Tag: obama

Preschool’s Anvil Chorus

Act 2, scene 1 of Verdi’s opera Il Trovatore is marked by a lot Gypsy blacksmiths wailing away on their anvils. Sensibly enough, this has come to be called the “Anvil Chorus.” There is an equally clamorous chorus calling for universal federally-funded preschooling—one that president Obama may join this evening in his State of the Union address. It should be called the Anvil Chorus, too, because if it is successful it will tie an anvil ‘round the neck of early education and American taxpayers.

The trouble with federal-government-funded preschooling is that we have 47 years of experience with it … and it doesn’t work. The federal Head Start pre-K program was created in 1965, and despite decades of concerted efforts to refine and improve it it has virtually no measurable effects that last to the end of the third grade—or even the first. And of the very few and modest effects that have been found at the end of the third grade, some are actually negative. That is what federal government pre-K has accomplished with $200 billion and half a century of effort. Is that a sensible basis for expanding federal government pre-K?

Those large-scale randomized studies of Head Start are not the only indication that federal government spending on pre-K (and K-12) programs is ineffective. We can also look at the performance gap, at the end of high school, between the children of high school dropouts and those of college graduates. This is the key gap—between children in advantaged and disadvantaged families—that federal compensatory education programs set out to close in 1965. Below is a chart I prepared just a few years ago, documenting that gap using the reading section of the best national data set available (the “Long Term Trends” series of the National Assessment of Educational Progress). The results are equally disappointing in math and science (see Figure 20.5, here).

Nor should we be surprised by the failure of federal pre-K-through-12 programs to narrow this gap—they have failed just as badly in their other aim of improving overall student achievement, as the following chart of federal spending and student achievement at the end of high-school reveals.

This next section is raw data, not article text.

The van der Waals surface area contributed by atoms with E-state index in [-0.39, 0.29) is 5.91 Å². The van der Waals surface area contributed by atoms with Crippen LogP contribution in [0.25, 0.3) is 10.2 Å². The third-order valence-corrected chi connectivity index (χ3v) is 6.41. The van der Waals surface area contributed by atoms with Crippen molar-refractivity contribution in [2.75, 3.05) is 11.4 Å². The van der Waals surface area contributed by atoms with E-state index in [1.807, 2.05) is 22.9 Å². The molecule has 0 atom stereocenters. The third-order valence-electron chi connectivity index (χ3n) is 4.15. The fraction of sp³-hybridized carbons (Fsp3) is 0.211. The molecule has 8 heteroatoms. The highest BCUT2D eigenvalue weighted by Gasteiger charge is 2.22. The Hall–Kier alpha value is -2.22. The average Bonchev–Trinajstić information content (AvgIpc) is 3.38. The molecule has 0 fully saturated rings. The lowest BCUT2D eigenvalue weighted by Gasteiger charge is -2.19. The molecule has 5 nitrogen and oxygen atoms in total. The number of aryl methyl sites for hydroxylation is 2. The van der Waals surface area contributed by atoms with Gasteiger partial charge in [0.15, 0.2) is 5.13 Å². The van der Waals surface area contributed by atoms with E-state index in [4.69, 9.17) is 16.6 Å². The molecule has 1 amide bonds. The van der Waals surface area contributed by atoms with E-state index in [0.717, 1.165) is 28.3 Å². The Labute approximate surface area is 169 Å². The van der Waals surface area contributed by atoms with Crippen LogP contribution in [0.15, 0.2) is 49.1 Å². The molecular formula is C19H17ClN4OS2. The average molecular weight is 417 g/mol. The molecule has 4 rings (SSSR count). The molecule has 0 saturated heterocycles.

Overcome by the sound of their own chorus, universal federal pre-K advocates are deaf to this evidence. For the sake of the children they seek, ineffectually, to help, let’s hope they are unable to fasten their anchor around the necks of current and future generations of taxpayers.

The ‘New Normal’ of High Unemployment

I almost feel sorry for the Obama administration’s spin doctors. Every month, they probably wait for the unemployment numbers from the Bureau of Labor Statistics with the same level of excitement that people on death row wait for their execution date.

This has been going on for a while, and today’s new data provide another good example.

As the chart below indicates, the White House promised that the unemployment rate today would be almost 5 percent if we enacted the so-called stimulus back in 2009. Instead, the new numbers show that the jobless rate is 7.9 percent, almost 3.0 percentage points higher.

Obama Unemployment

I enjoy using this chart to indict Obamanomics, in part because it’s a two-fer. I get to criticize the administration’s economic record, and I simultaneously get to take a jab at Keynesian spending schemes.

What’s not to love?

That being said, I don’t think the above chart is completely persuasive. The White House argues, with some justification, that these data simply show that they underestimated the initial severity of the recession. There’s some truth to that, and I’ll be the first to admit that it wouldn’t be fair to blame Obama for a bleak trendline that existed when he took office (but I will blame him for continuing George W. Bush’s policies of excessive spending and costly intervention).